It may seem odd that rain would have a smell at all, because rain starts out as pure water, which has no smell. Bear and Thomas reasoned the smell must have something to do with what happens as the raindrops hit the ground. They duplicated this process in their lab by drying samples of clay earth and then subjecting it to varying amounts of moisture. By analyzing the compounds that cause the odor, researchers have identified the source of petrichor.
It turns out that during dry weather, soils collect volatile plant oils (such as terpenes and fatty acids) that are released into the air when the rain lands on them.
Another contributor is the compound named geosmin, which is formed by bacteria in the soil. The human nose is very sensitive to geosmin and can detect it in as little as five parts per million (ppm).
And finally, ozone (O3) and nitric oxide (NO) that occur naturally in the air contribute to the smell of rain, as they are absorbed by the rain as it falls.
It is interesting that in India the perfume industry in the region of Kannauj hasbeen making a perfume by distilling these same elements from the clay soils in the area. it is known asmitti attar orEarths perfume. It has the same smell as petrichor.
While the chemical nature of petrichor has been well understood for several decades, it wasn’t until 2015 that scientists understood the mechanism of how the odor was released into the air. Researchers from the Massachusetts Institute of Technology (MIT) used high speed cameras to film raindrops hitting the ground. They found that when the raindrops hit the ground they form create aerosols in air bubbles inside the drop, like gases in a glass of soda pop. These bubbles burst and escape into the air, making Earth’s own perfume.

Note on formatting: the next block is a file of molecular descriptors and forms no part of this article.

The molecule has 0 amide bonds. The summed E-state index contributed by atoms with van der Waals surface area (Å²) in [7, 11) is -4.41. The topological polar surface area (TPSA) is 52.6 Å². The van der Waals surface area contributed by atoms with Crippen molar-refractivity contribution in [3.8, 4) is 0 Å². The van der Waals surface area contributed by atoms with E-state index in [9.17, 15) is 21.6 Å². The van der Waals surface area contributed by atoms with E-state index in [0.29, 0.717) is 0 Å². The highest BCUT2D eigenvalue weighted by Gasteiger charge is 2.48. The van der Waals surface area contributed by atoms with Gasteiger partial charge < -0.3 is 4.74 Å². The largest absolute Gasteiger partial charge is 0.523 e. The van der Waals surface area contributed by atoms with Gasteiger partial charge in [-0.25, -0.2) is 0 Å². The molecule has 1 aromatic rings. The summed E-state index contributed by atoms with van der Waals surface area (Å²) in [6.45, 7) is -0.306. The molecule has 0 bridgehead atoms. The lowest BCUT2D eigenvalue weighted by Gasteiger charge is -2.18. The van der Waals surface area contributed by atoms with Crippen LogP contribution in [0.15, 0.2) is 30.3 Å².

This graphic is a winning entry in the inaugural ChemClubInfographic Contest. ACS ChemClubs were challenged to take a chemistry topic and turn it into an original informational graphic. Entries were judged on originality, and the ability to convey accurate science details clearly and creatively. This infographic was conceived by Michelle Prunier from Guilderland High School in Guilderland Center, NY. It appears in the February 2017 issue of ChemMatters.
We had a visitor from New Zealand stay with us this summer. While he was here he took a course on building in the Timber Frame construction style. This involved heavy beams, mortise and tenon joints and lots of measuring. His biggest frustration was the measuring. As he is from a metric nation, he had a very hard time with our system using inches and feet. He had a hard time imagining what a 1/16 of an inch was and if 3/8 inch was bigger or smaller than 7/16. With some work, he was able to finish the work and they came out great.
Students in school will be facing a similar challenge, but perhaps in reverse, as they will once again be meeting the metric system in their science classes. In some ways the U.S. Customary system of weights and measures is much worse than any other countries. We are stuck with a Frankenstein’s monster of measurements that involves a mishmash of systems from many different sources. We buy gasoline by the gallon, but soda by the liter. Athletes play football on a 100-yard field, but they run the 100 meter dash in track and field. We measure in fractions of an inch, until things get very small and then we use decimal measures, such as thousandths of an inch.
This is the topic of an article I wrote for the December 2014 issue of ChemMatters magazine. ChemMatters is an award-winning magazine for high school chemistry, which aims to explain how chemistry works in our everyday lives. Each issue includes a Teacher’s Guide containing background information, follow-up hands-on activities, classroom demonstrations, and other resources to facilitate student comprehension.
In my article “A Measure of Confusion” I follow some the issues surrounding our current system of measures, including the loss of a NASA spacecraft that crashed instead of landing on mars. This was due to an incorrect conversion from English to metric units.
By the way, if you join the new American Association of Chemistry Teachers (AACT), you will receive a one-year subscription to ChemMatters as part of your membership. And there is nothing confusion about that!